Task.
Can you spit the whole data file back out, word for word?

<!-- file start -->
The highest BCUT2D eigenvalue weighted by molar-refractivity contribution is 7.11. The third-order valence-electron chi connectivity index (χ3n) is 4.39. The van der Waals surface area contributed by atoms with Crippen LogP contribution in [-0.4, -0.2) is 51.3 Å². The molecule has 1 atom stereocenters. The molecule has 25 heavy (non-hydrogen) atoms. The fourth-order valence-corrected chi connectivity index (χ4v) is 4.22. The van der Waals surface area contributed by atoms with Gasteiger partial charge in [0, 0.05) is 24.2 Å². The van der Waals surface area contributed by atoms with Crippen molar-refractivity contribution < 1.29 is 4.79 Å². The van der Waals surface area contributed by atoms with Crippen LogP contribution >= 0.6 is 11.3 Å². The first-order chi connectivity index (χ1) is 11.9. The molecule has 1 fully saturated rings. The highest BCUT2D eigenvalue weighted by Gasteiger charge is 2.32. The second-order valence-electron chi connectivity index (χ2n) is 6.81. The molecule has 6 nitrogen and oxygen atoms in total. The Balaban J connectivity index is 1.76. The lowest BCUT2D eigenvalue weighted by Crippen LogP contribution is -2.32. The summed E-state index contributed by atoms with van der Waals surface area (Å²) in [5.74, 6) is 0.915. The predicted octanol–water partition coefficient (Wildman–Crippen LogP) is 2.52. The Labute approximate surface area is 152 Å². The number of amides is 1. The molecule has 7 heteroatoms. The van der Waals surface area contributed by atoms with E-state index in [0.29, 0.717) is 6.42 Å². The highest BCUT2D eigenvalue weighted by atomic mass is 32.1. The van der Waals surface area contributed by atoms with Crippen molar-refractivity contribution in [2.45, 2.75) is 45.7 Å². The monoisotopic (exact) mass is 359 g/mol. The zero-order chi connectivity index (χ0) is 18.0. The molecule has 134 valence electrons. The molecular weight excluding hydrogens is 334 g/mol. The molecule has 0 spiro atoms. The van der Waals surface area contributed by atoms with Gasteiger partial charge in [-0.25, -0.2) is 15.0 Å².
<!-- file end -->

The highest BCUT2D eigenvalue weighted by molar-refractivity contribution is 7.11. The third-order valence-electron chi connectivity index (χ3n) is 4.39. The van der Waals surface area contributed by atoms with Crippen LogP contribution in [-0.4, -0.2) is 51.3 Å². The molecule has 1 atom stereocenters. The molecule has 25 heavy (non-hydrogen) atoms. The fourth-order valence-corrected chi connectivity index (χ4v) is 4.22. The van der Waals surface area contributed by atoms with Gasteiger partial charge in [0, 0.05) is 24.2 Å². The van der Waals surface area contributed by atoms with Crippen molar-refractivity contribution < 1.29 is 4.79 Å². The van der Waals surface area contributed by atoms with Crippen LogP contribution >= 0.6 is 11.3 Å². The first-order chi connectivity index (χ1) is 11.9. The molecule has 1 fully saturated rings. The highest BCUT2D eigenvalue weighted by Gasteiger charge is 2.32. The second-order valence-electron chi connectivity index (χ2n) is 6.81. The molecule has 6 nitrogen and oxygen atoms in total. The Balaban J connectivity index is 1.76. The lowest BCUT2D eigenvalue weighted by Crippen LogP contribution is -2.32. The summed E-state index contributed by atoms with van der Waals surface area (Å²) in [5.74, 6) is 0.915. The predicted octanol–water partition coefficient (Wildman–Crippen LogP) is 2.52. The Labute approximate surface area is 152 Å². The number of amides is 1. The molecule has 7 heteroatoms. The van der Waals surface area contributed by atoms with E-state index in [0.29, 0.717) is 6.42 Å². The highest BCUT2D eigenvalue weighted by atomic mass is 32.1. The van der Waals surface area contributed by atoms with Crippen molar-refractivity contribution in [2.45, 2.75) is 45.7 Å². The monoisotopic (exact) mass is 359 g/mol. The zero-order chi connectivity index (χ0) is 18.0. The molecule has 134 valence electrons. The molecular weight excluding hydrogens is 334 g/mol. The molecule has 0 spiro atoms. The van der Waals surface area contributed by atoms with Gasteiger partial charge in [-0.25, -0.2) is 15.0 Å².